What stops you from volunteering abroad (and why it shouldn’t) Volunteering abroad seems like such a great idea - what’s not to love about lending a hand where help is needed, experiencing a new culture and becoming a more confident and self-reliant person in the process?

Of course, there’s financial planning to think of and a whole new way of life to get used to - not to mention having to meet new people and establish yourself in a new place; but on balance, when the benefits stand to outweigh the negatives, it’s worth questioning whether what’s holding you back from volunteering abroad really should.

Here are five things that might be stopping you from booking that volunteer vacation - and why they shouldn’t.

The language barrier

It’s true: most countries in need of assistance have different languages, but this can be a great opportunity for you to learn a new language. Language barriers can be restrictive, and some volunteer abroad firms require volunteers to have at least basic language skills for the destination they choose. For example, if you are planing on working with children or in a school in Costa Rica then you should really have at least an intermediate level of Spanish. 

In addition, all volunteers are given  local language crash courses over their first week of their placements and the opportunity to further supplement their language skills this with regular evening lessons during their placements 

There are dozens of countries around the world in need of a helping hand where English is the primary language, so if you haven’t got time to learn the local lingo, take a look at volunteering in Ghana - a low-income country where you can make a difference in a variety of ways without needing to learn a new language.

For our volunteer projects in Thailand you only need to speak English because we always have a bi-lingual assistant available to volunteers during their work placements.

The cost

Volunteering abroad comes at a price, but so does any vacation. You will be expected to meet your basic costs on a volunteer vacation - think flights, accommodation and food, but genuine volunteering firms will provide a clear breakdown of costs so that you can see exactly where your money is being spent. It may take a year or so to save up for your volunteer vacation or you may use other ways to raise money.

You could consider asking for contributions from friends and family instead of birthday gifts, scholarships, holding a fundraising event to generate money for your trip, hosting a yard sale or setting up an online fundraising page are all ways to start funding your volunteer vacation in a shorter time than if you decided to save the entire by yourself.


It goes without saying that if you spend a significant period of time abroad, you might start to miss your family and friends. The culture shock of getting accustomed to a new place can magnify homesickness but it can be just as easy to get in touch with loved ones while you’re away as it is when you’re back home.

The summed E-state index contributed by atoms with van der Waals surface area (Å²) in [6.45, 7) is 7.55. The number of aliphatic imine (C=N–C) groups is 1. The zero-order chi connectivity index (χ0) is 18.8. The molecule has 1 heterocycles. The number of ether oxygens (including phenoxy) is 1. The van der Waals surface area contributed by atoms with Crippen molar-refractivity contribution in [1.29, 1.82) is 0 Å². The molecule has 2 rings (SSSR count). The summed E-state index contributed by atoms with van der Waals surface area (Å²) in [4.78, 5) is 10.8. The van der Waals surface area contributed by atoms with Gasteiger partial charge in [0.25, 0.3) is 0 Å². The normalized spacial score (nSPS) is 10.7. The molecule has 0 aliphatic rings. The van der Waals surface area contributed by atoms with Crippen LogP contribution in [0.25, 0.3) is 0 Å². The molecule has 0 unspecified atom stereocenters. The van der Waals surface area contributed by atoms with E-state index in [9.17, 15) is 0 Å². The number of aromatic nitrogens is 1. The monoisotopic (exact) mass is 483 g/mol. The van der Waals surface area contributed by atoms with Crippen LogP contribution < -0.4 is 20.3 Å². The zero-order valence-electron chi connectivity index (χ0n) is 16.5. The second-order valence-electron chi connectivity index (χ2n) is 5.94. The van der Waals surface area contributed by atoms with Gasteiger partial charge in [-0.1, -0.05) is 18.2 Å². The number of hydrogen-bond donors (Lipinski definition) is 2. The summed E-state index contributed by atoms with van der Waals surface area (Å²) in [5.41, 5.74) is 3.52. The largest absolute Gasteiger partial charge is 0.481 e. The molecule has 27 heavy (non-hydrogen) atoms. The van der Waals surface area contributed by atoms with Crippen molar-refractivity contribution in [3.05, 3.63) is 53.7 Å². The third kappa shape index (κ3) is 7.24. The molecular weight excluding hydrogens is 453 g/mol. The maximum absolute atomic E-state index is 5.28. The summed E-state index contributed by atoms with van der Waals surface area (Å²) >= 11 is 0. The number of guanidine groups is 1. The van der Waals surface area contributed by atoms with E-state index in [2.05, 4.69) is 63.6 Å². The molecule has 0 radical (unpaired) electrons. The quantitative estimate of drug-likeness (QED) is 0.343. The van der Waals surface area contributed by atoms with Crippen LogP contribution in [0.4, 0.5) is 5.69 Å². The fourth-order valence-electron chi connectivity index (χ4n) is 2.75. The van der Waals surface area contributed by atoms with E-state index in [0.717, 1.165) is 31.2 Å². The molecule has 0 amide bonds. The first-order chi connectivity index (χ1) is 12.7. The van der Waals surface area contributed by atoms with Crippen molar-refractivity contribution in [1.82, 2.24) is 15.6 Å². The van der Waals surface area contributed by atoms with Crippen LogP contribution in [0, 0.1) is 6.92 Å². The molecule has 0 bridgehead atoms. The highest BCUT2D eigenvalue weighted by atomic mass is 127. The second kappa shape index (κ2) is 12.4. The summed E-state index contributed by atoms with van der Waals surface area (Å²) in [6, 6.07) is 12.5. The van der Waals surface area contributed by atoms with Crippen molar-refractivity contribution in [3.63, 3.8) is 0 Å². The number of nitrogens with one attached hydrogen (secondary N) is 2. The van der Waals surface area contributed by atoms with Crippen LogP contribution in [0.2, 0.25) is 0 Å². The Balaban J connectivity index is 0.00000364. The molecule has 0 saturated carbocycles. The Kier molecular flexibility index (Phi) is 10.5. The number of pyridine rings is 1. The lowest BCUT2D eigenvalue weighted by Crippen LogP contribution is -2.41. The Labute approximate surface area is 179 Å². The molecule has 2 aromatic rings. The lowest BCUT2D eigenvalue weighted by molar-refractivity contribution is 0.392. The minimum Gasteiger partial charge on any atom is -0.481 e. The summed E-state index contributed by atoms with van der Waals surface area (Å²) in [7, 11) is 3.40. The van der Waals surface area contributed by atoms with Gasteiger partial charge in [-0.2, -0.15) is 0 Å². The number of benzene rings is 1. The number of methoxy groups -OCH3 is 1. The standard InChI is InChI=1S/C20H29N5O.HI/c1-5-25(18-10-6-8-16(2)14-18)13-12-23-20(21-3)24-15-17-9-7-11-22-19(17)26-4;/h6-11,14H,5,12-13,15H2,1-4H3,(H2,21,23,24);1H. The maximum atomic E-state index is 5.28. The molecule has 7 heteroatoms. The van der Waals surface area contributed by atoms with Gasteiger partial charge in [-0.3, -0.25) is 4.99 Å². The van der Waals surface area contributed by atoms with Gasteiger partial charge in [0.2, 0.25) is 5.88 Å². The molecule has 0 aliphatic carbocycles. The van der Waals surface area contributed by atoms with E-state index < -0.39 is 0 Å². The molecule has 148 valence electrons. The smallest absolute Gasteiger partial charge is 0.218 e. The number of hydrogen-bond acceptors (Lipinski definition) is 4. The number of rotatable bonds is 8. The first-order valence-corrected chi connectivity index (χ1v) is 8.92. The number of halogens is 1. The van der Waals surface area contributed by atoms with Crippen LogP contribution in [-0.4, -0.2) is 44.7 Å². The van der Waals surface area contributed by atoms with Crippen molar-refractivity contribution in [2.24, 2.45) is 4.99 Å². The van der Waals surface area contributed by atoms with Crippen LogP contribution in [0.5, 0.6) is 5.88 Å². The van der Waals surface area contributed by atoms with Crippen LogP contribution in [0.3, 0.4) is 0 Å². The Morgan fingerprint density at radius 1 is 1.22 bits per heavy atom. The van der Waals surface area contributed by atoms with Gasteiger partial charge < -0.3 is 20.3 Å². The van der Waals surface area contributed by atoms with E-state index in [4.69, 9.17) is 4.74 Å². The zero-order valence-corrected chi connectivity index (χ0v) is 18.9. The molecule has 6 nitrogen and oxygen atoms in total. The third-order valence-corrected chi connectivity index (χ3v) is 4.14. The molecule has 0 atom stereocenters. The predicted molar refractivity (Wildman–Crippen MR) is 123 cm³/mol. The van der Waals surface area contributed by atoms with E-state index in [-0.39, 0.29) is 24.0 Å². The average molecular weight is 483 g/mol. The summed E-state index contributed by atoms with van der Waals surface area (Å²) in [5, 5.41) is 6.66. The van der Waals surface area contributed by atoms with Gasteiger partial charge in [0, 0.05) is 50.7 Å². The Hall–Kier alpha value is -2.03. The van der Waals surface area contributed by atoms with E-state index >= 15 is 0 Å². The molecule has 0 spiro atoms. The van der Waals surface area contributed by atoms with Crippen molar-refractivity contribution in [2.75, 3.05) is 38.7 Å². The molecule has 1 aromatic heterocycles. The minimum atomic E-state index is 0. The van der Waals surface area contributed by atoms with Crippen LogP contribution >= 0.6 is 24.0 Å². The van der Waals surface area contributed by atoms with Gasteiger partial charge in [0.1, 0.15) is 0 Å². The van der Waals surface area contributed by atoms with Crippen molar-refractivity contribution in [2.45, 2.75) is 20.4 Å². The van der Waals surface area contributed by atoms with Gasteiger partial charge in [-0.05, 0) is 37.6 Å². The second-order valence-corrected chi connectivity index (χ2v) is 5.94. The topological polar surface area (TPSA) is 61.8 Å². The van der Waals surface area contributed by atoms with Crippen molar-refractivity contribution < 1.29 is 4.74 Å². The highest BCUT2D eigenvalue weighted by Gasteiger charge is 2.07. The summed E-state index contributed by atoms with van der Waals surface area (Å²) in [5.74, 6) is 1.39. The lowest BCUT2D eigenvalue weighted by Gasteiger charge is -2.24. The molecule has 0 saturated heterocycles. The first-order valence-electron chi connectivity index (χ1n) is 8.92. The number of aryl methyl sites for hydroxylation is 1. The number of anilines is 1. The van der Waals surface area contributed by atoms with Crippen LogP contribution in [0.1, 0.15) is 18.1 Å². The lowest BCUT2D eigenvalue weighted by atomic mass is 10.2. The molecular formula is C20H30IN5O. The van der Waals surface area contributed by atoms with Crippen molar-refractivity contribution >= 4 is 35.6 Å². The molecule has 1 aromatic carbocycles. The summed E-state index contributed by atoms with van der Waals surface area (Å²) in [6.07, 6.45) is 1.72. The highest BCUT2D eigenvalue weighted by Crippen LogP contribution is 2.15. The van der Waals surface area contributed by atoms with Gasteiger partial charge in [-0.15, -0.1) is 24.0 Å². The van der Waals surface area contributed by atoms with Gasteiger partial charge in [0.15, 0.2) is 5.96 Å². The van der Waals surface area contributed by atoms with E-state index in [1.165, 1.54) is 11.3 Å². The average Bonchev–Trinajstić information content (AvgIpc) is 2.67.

Before you sign up with a volunteer abroad provider, check whether there are facilities for you to contact family and friends within the accommodation, or nearby. Our volunteer dorms have landline telephones and free Wi-Fi internet services, so you can get online easily and chat to folks back home. In more remote areas, you might need to travel to the nearest town’s Internet cafe to catch up, so do a bit of forward planning if you’re concerned about homesickness.

Health concerns

It’s prudent to be aware of health concerns when traveling abroad but this shouldn’t be a deal breaker when it comes to deciding whether to volunteer overseas or not. The first step is to visit your GP to find out whether you’ll need to take special precautions before heading to your destination of choice - in some cases you might need immunisations, or to take along preventative medicines or insect repellents.

You can also protect yourself when volunteering abroad by investing in a good level of insurance, which will entitle you to free medical treatment while abroad, should you need it. Being aware of whether water is potable and any local eateries to avoid can also help you steer clear of medical mishaps during a volunteer vacation. When in doubt always follow the advise of your volunteer coordinators.

Safety worries 

Staying safe when you’re abroad should be a top priority and you might be worried about traveling overseas amid concerns about civil unrest and terrorism. You can find out more about countries’ safety for international travelers by checking out the appropriate division of your country’s governmental website.

uVolunteer only provide volunteer vacations to safe destinations like Ghana, Thailand and Costa Rica. These countries are known to be welcoming to international volunteers and safe for travelers - especially for lone females.

Nonetheless, it makes sense to take responsible steps to stay safe, such as avoiding walking alone late at night through dimly-lit parts of town, and not leaving possessions where they could be easily taken.

If you’re ready to rethink your volunteer abroad plans, we’re here to help - contact uVolunteer’s friendly team for more information about volunteering overseas, or download our program guide for more details.

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